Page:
Financial Literacy Done Right
Financial literacy is a skill that most of us need to navigate life’s challenges successfully. But until recently, that skill was not taught in schools. To help remedy that, Sandy Spring Bank partnered with a digital learning company called EverFi to create the Sandy Spring Financial Scholars Program. The financial skills program is offered at public high schools across Maryland, Virginia and Washington, D.C.
Steven Brown, economics and personal finance teacher at Washington-Lee High School in Arlington, Va., uses the free, web-based financial literacy program to help prepare students to face real-world financial challenges. I recently had the opportunity to attend one of Mr. Brown’s classes and present certificates to the students who completed the program. Principal Gregg Robertson was also on hand to help celebrate and recognize the achievements of these impressive students. I also had a chance to speak with Mr. Brown about his experience with the Sandy Spring Financial Scholars Program.
“There is huge value in preparing students for life after high school, whether they are going to college or directly into the workforce,” Brown said. “The generations before them were not taught about these things, and many of them will tell you that they didn’t learn them until it was too late.”
Students learn about a range of personal finance issues, from buying insurance to using electronic banking to managing debt. “I find that most students see value in the course, and it’s not a hard course to sell them on,” Brown said. “With personal finance, everyone is going to have to use it no matter what you decide to do after high school.”
Students often come into the class with little to no background in personal financial matters. They have questions about how to use credit and how to avoid debt. “A lot don’t understand the difference between a debit card and a credit card when they walk in the door,” he said. But by the time they complete the class, they are familiar with those subjects, as well as learning how credit reports work, the importance of maintaining a good credit score, saving for retirement and many other subjects. “They come to understand the importance of starting out on the right foot,” Brown said. “And we encourage them to go home and discuss what they’ve learned with their parents.”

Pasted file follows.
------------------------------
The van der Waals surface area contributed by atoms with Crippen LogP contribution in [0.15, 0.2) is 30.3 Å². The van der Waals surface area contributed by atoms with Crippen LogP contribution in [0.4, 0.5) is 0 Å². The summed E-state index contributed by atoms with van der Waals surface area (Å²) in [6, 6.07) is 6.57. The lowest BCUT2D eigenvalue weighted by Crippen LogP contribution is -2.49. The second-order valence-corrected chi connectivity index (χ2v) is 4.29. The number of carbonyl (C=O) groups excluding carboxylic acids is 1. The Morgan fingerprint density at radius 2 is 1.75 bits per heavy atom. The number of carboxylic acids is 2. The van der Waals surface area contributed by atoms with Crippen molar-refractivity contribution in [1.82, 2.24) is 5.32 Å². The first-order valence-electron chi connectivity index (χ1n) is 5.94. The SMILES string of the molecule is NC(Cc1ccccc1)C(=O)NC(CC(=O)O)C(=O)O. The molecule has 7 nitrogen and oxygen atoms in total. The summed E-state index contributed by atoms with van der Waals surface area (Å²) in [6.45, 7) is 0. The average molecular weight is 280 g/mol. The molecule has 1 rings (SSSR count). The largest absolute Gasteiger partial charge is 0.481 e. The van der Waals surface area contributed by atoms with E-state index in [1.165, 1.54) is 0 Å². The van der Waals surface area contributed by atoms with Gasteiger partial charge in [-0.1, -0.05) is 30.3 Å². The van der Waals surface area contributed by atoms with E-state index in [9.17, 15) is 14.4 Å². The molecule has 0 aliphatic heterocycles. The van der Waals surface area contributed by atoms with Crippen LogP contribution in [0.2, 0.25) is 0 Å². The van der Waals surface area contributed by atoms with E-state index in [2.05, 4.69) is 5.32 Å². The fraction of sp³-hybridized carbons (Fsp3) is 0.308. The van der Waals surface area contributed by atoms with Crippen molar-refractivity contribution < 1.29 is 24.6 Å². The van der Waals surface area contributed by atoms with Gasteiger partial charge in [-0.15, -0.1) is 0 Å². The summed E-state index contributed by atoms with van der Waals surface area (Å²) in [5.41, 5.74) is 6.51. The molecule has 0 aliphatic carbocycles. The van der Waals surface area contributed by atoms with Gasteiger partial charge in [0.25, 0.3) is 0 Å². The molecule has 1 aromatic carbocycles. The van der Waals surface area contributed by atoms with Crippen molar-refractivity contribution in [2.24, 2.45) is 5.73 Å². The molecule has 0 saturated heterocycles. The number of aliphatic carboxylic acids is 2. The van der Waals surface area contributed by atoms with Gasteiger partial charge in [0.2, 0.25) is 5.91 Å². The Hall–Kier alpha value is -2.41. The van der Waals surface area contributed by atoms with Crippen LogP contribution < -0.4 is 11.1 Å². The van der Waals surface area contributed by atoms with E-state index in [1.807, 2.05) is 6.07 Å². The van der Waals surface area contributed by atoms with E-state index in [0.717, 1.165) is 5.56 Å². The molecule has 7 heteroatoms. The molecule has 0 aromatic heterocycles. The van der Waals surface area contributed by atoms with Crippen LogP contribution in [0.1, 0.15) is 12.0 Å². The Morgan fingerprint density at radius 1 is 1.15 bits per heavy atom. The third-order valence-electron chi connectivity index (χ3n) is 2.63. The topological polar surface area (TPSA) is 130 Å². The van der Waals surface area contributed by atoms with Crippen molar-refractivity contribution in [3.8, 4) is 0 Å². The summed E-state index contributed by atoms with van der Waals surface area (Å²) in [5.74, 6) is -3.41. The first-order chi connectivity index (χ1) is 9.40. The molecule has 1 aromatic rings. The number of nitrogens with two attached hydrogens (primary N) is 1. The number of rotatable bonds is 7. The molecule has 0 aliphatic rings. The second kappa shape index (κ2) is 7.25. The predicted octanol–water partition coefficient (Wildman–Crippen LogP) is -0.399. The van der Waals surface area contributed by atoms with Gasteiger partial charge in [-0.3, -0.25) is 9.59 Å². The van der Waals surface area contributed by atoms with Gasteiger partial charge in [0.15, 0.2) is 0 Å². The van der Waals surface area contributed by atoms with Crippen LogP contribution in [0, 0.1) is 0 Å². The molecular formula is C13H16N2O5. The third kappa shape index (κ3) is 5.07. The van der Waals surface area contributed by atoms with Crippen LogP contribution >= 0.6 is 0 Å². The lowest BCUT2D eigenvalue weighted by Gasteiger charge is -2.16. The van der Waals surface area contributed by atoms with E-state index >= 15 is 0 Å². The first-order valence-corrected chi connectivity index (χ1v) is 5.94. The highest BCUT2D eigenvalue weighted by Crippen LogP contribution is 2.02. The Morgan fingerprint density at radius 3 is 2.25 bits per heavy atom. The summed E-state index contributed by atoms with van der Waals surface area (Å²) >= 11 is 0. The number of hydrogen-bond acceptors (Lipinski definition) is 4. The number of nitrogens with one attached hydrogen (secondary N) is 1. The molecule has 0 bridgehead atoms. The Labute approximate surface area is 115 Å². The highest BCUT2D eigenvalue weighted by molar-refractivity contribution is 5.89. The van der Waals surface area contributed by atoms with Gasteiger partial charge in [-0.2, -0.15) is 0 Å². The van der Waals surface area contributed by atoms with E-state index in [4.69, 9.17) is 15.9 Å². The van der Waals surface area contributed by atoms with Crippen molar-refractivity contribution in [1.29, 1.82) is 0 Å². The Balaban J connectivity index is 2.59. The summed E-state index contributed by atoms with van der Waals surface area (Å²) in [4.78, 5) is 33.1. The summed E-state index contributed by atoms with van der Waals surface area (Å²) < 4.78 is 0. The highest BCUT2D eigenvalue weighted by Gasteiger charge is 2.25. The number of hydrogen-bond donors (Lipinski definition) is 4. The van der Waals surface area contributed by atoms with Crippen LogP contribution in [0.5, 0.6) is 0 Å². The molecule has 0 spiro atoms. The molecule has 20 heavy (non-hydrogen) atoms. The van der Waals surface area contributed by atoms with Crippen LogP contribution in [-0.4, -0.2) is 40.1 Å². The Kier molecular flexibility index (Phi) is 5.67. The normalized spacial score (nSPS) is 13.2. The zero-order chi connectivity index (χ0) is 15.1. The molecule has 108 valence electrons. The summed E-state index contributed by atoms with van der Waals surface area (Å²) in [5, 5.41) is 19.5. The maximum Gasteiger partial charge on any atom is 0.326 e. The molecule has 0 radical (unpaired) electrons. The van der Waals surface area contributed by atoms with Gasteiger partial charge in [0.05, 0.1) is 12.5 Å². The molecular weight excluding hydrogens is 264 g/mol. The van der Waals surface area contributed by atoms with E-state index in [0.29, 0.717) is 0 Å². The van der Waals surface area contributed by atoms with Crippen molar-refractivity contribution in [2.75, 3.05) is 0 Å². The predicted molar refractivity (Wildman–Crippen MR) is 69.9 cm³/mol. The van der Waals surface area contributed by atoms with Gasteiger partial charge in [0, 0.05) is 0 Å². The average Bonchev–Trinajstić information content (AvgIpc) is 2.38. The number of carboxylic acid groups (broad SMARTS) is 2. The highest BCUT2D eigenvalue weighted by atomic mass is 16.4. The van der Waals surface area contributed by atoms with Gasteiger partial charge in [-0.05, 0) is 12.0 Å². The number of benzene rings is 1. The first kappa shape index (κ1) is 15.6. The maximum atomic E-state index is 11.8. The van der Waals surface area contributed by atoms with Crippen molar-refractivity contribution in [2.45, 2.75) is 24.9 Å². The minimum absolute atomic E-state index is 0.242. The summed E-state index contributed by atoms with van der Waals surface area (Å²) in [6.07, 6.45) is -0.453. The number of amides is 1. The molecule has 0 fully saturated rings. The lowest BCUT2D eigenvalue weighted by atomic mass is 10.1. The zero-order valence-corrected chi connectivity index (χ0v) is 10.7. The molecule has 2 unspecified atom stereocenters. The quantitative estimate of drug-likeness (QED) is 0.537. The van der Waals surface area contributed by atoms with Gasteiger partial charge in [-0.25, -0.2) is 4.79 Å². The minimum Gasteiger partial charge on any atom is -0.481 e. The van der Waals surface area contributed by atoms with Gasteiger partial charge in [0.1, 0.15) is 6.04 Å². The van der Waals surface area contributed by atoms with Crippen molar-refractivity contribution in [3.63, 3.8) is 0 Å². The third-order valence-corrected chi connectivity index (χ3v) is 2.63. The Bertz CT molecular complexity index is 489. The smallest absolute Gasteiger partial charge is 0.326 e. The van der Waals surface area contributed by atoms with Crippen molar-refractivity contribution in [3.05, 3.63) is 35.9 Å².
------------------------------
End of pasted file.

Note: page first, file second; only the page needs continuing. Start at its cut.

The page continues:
Brown said the course is especially valuable for students who are learning English as a second language because the computer presentations are more visually oriented than textbooks typically are. For students who struggle with reading material, the computer learning modules provide information in a different manner. “It’s much more visual and examples are much more vivid; it’s being immersed in the personal finance world,” he said. “We have been very happy with the program.”
The 2016-17 school year marks the sixth consecutive year that Sandy Spring Bank has partnered with EverFi to bring the program to classrooms at no cost to the schools or taxpayers. EverFi trains partnering teachers to use the interactive web-based financial management program, which uses video, animations, games, avatars and social networking to bring financial concepts to life for today’s digital generation. Teachers and schools are given the flexibility to use the online modules in the way that best fits their curriculum and access to technology. Because the modules can be accessed on any device with an internet connection, teachers can use the modules in the classroom or as homework assignments.
Sandy Spring Bank has steadily expanded the program since it launched in Frederick and Montgomery counties in Maryland, and it is now also available in 30 public schools in Anne Arundel, Howard, Prince George’s, Arlington and Fairfax counties, as well as in Washington, D.C. More than 20,000 high school students have completed nearly 88,000 learning modules, dedicating more than 72,000 hours to financial literacy throughout the course of our partnership.